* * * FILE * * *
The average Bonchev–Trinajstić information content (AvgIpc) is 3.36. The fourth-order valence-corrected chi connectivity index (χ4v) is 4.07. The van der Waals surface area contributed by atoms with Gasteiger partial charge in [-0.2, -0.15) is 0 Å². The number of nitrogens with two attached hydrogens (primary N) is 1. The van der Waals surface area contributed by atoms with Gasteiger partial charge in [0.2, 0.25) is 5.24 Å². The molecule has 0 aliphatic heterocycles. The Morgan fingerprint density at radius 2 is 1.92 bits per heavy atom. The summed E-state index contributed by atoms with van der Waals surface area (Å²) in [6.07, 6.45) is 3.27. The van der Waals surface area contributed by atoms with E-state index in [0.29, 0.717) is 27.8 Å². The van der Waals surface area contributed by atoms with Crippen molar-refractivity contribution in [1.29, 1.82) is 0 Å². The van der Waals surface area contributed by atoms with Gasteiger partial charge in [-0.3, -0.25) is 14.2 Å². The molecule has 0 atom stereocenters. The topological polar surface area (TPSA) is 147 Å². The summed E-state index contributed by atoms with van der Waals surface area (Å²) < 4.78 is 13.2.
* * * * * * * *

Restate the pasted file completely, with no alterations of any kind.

The average Bonchev–Trinajstić information content (AvgIpc) is 3.36. The fourth-order valence-corrected chi connectivity index (χ4v) is 4.07. The van der Waals surface area contributed by atoms with Gasteiger partial charge in [-0.2, -0.15) is 0 Å². The number of nitrogens with two attached hydrogens (primary N) is 1. The van der Waals surface area contributed by atoms with Gasteiger partial charge in [0.2, 0.25) is 5.24 Å². The molecule has 0 aliphatic heterocycles. The Morgan fingerprint density at radius 2 is 1.92 bits per heavy atom. The summed E-state index contributed by atoms with van der Waals surface area (Å²) in [6.07, 6.45) is 3.27. The van der Waals surface area contributed by atoms with E-state index in [0.29, 0.717) is 27.8 Å². The van der Waals surface area contributed by atoms with Crippen molar-refractivity contribution in [1.29, 1.82) is 0 Å². The van der Waals surface area contributed by atoms with Gasteiger partial charge in [-0.3, -0.25) is 14.2 Å². The molecule has 0 atom stereocenters. The topological polar surface area (TPSA) is 147 Å². The summed E-state index contributed by atoms with van der Waals surface area (Å²) < 4.78 is 13.2.